Portions of the jazz instrumental tracks heard in Vault 101 were also used in the user-interface and background music of the 2015 vault-building simulator Fallout Shelter, a spin-off of the Fallout series. Additional tracks from the same album can be heard in Vault-Tec Radio from 2018's Fallout 76.


The game also features an additional radio station tied to the 2011 downloadable content Old World Blues. It features an original song "Begin Again" performed by the character Vera Keyes (see below for further details), as well as Peggy Lee's "Why Don't You Do Right?", Gerhard Trede's "Slow Bounce" and "Manhattan" reprised from the main game's radio station as well as several jazz instrumental tracks previously heard in the main game's casino lobbies.


The game also features a radio station which is primarily accessible during the introductory level of the game. It plays many of the same jazz instrumental tracks heard in Fallout 3's Vault 101 PA System with the exception of the track called Be-Bop Shop/Music to Burn/Jump for Joy. Two of the tracks are alternative mixes of the Fallout 3 versions present on the original 1995 Sound Ideas album composed by Jason Nyberg,[nb 93] but emphasize different instruments. It also features three additional tracks from the same album: A Night in Topeka/Sweet Cicely/You've Stolen My Heart, Someday/Straight and Narrow, and Dinner for Two/Wallflower/Last Dance of the Night. Several of the alternative mixes were re-released as a digital album using the Westar titles and reattributed to the Dinner Music Ensemble for the 2015 album Date Night.[229]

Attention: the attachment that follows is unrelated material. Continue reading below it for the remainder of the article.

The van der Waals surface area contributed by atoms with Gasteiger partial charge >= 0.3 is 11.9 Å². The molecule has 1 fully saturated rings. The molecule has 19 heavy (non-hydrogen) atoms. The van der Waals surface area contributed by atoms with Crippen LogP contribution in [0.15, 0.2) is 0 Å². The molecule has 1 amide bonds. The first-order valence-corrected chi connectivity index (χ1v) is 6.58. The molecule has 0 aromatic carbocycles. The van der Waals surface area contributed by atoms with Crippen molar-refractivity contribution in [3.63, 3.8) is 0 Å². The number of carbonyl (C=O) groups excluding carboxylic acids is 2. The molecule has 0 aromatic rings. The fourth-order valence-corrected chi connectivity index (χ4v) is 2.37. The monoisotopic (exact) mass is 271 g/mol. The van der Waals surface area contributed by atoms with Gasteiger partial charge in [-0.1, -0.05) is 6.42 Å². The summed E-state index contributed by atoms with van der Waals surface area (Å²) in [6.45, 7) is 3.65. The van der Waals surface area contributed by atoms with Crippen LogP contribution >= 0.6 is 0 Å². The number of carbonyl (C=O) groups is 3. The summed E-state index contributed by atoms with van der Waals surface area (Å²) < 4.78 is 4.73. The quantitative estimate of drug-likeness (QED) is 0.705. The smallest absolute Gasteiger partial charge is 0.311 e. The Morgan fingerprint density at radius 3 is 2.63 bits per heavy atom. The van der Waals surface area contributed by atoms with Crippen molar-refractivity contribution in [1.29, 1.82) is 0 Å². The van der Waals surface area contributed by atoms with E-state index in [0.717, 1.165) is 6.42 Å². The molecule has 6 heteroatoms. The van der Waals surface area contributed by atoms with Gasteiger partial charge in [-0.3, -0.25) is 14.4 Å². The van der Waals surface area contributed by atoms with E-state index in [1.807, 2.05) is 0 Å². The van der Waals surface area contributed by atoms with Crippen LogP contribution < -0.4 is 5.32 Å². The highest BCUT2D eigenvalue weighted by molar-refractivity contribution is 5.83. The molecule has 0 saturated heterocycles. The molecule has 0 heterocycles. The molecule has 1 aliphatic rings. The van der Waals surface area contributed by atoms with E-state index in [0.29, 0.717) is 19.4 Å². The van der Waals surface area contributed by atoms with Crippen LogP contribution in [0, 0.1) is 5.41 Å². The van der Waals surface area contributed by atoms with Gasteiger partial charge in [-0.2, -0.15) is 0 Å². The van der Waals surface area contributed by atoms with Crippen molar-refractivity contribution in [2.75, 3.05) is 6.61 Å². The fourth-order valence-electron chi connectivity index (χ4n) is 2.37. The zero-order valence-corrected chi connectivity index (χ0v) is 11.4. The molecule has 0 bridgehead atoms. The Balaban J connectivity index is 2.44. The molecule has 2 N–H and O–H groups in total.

In 2010's Fallout: New Vegas Ivănescu summarizes the Mojave Music Radio and Radio New Vegas stations as respectively providing the cowboys and the crooners that "invoke both freedom and violence, both unlimited possibilities and corruption and crime."[275] Instead of visions of Middle America and white picket fences, the soundtracks of a post-apocalyptic version of Las Vegas "represent yet another facet of the American Dream: the one associated with explorers, pioneers and making your fortune." The surrounding empty wasteland is represented through the lyrics of "Stars of the Midnight Range" while the glamour of the desert city of New Vegas and its casinos is conveyed through Rat Pack veterans Frank Sinatra's "Blue Moon" and Dean Martin's "Ain't That a Kick in the Head". Along with Nat King Cole's "Love Me As Though There Were No Tomorrow", all three songs evoke love, capitalism, and sexual promiscuity from Sin City though Martin's song also echoes the violence of passion and the literal kick/gunshot in the head suffered by the player character at the beginning of the game.[276] Ivănescu notes that four songs play across all of the main radio stations in Fallout: New Vegas: "Johnny Guitar", "It's a Sin to Tell a Lie", "Heartaches by the Number", and "Big Iron". All four "present warnings and moral judgement" singing about people who "find their comeuppance" in the country, film noir, and femme fatale genres. "Big Iron" features an explicit example of tracking down a criminal while "Why Don't You Do Right?" serves as a reflection of the player's action on the game world.[258] "Johnny Guitar" rounds off the setlist, bridging the gap between the two worlds invoking the "glamour of a casino as much as a saloon" from its title western and Peggy Lee's sultry voice.[277] Lopez noted that the same themes extended to the present day with more modern country and jazz songs "dated from 1990 to 2000" including "Let's Ride into the Sunset Together", "Lone Star", "Slow Sax", and "Sit and Dream". With modern musicians tackling age-old themes in a contemporary fashion, the "illusion was seamless" among the older songs on the Fallout: New Vegas soundtrack.[278]